Cyclops 1 Submersible
Cyclops 1 is a 500 meters depth rated submersible. OceanGate’s Cyclops 1 functions as a test platform for software, technology and equipment to be deployed on the 4,000-meter submersible, Cyclops 2, is expected to debut commercially in 2017.
Cyclops 1 new features include an enhanced automated control system to monitor life support, power management, navigation and other critical system diagnostics. Using a combination of Commercial Off the Shelf (COTS) technology and innovative system architecture designed by the Applied Physics Lab at the University of Washington and OceanGate’s internal engineering group, the automated control system is revolutionizing how manned submersibles operate by reducing time spent on vehicle control and increasing time to achieve mission objectives. This control system also improves mission safety, reducing opportunity for user error.
Cyclops 2 4000m Submersible
In May 2013, OceanGate announced the launch of Project Cyclops, a collaboration with the University of Washington’s Applied Physics Lab to build a revolutionary new manned submersible. With a depth range of 4,000 meters (13,000 feet), Cyclops 2 will usher in a new era of increased access to the deep ocean for commercial exploration and research ventures.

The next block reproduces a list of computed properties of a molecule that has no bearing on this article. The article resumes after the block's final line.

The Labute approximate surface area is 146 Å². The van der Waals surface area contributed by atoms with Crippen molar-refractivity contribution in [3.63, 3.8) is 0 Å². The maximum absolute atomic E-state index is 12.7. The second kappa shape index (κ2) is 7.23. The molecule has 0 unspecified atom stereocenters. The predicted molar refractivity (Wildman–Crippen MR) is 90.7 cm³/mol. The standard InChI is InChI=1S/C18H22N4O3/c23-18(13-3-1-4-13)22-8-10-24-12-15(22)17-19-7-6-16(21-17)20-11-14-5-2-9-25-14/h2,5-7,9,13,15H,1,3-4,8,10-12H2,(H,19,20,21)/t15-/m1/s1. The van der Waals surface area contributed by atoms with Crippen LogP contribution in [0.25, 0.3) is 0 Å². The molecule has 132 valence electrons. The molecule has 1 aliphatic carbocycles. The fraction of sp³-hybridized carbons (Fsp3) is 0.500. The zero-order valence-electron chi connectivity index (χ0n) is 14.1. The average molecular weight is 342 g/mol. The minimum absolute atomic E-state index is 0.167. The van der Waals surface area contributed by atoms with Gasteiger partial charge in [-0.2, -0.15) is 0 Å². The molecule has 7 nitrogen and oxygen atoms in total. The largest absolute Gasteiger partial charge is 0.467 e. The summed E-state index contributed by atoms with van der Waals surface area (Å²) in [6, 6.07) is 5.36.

Scheduled to debut commercially in 2018, Cyclops 2 will allow up to five crew members to dive to the ocean depths for myriad tasks and operations, including environmental assessments, site inspection, equipment testing, mapping, data collection and overall subsea operations. Featuring the largest viewport of any deep diving submersible, state-of-the-art building materials, and a lightweight design, Cyclops 2 is designed to be the most advanced and mobile deep-sea manned submersible in the world.
Titanic Survey Expedition: 2018
OceanGate Expeditions will conduct a series of week-long manned submersible operations in the north Atlantic Ocean to begin its first Titanic Survey Expedition starting in 2018.
Given the massive scale of the wreck and the debris field, multiple missions performed over several years will be required to fully document and model the wreck. This longitudinal survey to collect images, video and sonar data will provide an objective basis to assess the decay of the wreck over time and help document and preserve its submerged history.
The exploration team will conduct annual surveys of the wreck in collaboration with experts from the Advanced Imaging and Visualization Laboratory (AIVL) at the Woods Hole Oceanographic Institution as part of an on-going long-term study to document the current condition of the Titanic maritime heritage site.
5 persons (1 pilot + 4 crew)
500 meters (1,640 feet)
6.7 meters x 2.8 m x 2.5 m
(22 feet x 9.2 ft x 8.3 ft high)
8,437 kg (18,600 lbs)
1,043 kg (2,300 lbs)
Four Innerspace 1002 electric thrusters
Standard, 8 hrs (for 5 crew)
Emergency, 96 hrs (for 5 crew)